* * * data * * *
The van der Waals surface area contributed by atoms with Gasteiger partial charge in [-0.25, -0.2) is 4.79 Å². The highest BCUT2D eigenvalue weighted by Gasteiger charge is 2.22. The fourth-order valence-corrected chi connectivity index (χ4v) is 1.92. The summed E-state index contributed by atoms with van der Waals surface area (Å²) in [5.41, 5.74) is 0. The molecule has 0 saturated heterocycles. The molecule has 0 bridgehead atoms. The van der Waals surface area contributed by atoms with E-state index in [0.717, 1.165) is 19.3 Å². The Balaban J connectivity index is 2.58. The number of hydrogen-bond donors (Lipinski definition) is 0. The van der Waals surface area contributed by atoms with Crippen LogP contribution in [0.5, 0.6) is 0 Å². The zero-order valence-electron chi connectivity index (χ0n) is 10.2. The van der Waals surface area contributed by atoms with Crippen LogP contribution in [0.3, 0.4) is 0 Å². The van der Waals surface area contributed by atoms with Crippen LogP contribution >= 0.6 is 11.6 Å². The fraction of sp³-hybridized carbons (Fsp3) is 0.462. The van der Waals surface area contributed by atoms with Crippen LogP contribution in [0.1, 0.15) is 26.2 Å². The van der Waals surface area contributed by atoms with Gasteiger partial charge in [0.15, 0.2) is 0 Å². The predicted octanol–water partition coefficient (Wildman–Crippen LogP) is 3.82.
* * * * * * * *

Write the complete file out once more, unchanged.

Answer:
The van der Waals surface area contributed by atoms with Gasteiger partial charge in [-0.25, -0.2) is 4.79 Å². The highest BCUT2D eigenvalue weighted by Gasteiger charge is 2.22. The fourth-order valence-corrected chi connectivity index (χ4v) is 1.92. The summed E-state index contributed by atoms with van der Waals surface area (Å²) in [5.41, 5.74) is 0. The molecule has 0 saturated heterocycles. The molecule has 0 bridgehead atoms. The van der Waals surface area contributed by atoms with E-state index in [0.717, 1.165) is 19.3 Å². The Balaban J connectivity index is 2.58. The number of hydrogen-bond donors (Lipinski definition) is 0. The van der Waals surface area contributed by atoms with Crippen LogP contribution in [0.5, 0.6) is 0 Å². The zero-order valence-electron chi connectivity index (χ0n) is 10.2. The van der Waals surface area contributed by atoms with Crippen LogP contribution in [0.3, 0.4) is 0 Å². The van der Waals surface area contributed by atoms with Crippen LogP contribution >= 0.6 is 11.6 Å². The fraction of sp³-hybridized carbons (Fsp3) is 0.462. The van der Waals surface area contributed by atoms with Crippen LogP contribution in [0.1, 0.15) is 26.2 Å². The van der Waals surface area contributed by atoms with Gasteiger partial charge in [0.15, 0.2) is 0 Å². The predicted octanol–water partition coefficient (Wildman–Crippen LogP) is 3.82.